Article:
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Webster's Dictionary 1828 - Online Edition

Webster's Dictionary 1828

Americal Dictionary of the English Language

American Dictionary
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Direct

DIRECT, adjective [Latin , to make straight. See Right.]

1. Straight; right; as, to pass in a direct line from one body or place to another. It is opposed to crooked, winding, oblique. It is also opposed to refracted; as a direct ray of light.

2. In astronomy, appearing to move forward in the zodiac, in the direction of the sign; opposed to retrograde; as, the motion of a planet is direct

3. In the line of father and sons; opposed to collateral; as a descendant in the direct line.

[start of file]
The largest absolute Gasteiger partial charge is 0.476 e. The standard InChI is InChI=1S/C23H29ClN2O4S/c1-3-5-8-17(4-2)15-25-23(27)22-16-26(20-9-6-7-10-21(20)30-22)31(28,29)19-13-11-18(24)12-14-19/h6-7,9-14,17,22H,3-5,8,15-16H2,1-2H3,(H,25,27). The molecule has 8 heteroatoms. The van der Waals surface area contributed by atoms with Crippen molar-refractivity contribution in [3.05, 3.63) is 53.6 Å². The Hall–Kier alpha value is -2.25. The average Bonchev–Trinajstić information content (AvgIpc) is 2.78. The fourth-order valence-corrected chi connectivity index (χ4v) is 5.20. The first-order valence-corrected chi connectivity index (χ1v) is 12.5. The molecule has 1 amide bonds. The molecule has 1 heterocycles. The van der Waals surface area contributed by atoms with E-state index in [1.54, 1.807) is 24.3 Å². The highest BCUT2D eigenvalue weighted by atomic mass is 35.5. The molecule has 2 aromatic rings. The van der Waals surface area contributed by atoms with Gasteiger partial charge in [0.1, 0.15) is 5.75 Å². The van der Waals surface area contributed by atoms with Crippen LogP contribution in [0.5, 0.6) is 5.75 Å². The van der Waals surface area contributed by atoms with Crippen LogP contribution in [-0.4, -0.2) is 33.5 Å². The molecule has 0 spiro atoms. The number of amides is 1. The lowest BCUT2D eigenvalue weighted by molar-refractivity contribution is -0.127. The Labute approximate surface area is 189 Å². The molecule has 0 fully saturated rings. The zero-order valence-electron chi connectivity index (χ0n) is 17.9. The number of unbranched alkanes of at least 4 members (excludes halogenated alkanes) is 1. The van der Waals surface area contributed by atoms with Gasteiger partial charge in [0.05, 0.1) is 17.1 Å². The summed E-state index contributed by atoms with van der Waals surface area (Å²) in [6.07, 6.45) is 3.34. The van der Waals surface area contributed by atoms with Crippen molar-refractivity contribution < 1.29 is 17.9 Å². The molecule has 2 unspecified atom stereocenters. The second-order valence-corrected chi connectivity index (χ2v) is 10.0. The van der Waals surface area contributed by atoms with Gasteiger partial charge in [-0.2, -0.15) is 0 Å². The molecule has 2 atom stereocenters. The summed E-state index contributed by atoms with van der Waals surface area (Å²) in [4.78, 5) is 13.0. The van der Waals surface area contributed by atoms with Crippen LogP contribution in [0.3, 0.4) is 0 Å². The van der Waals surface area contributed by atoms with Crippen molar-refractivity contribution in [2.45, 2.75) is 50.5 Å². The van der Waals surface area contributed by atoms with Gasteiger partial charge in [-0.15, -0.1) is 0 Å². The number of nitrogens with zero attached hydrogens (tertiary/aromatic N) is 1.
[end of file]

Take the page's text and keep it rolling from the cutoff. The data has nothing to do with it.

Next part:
4. Leading or tending to an end, as by a straight line or course; not circuitous. Thus we speak of direct means to effect an object; a direct course; a direct way.

5. Open; not ambiguous or doubtful.

6. Plain; express; not ambiguous; as, he said this in direct words; he made a direct acknowledgment.

7. In music, a direct interval is that which forms any kind of harmony on the fundamental sound which produces it; as the fifth, major third and octave.

DIRECT tax, is a tax assess on real estate, as houses and lands.

DIRECT, verb transitive [Latin]

1. To point or aim in a straight line, towards a place or object; as, to direct an arrow or a piece of ordnance; to direct the eye; to direct a course or flight.

2. To point; to show the right road or course; as, he directed me to the left hand road.

3. To regulate; to guide or lead; to govern; to cause to proceed in a particular manner; as, to direct the affairs of a nation.

Wisdom is profitable to direct Ecclesiastes 10:10.

4. To prescribe a course; to mark out a way. Job 37:3.

5. To order; to instruct; to point out a course of proceeding, with authority; to command. But direct is a softer term than command.

DIRECT, noun In music, a character placed at the end of a stave to direct the performer to the first note of the next stave.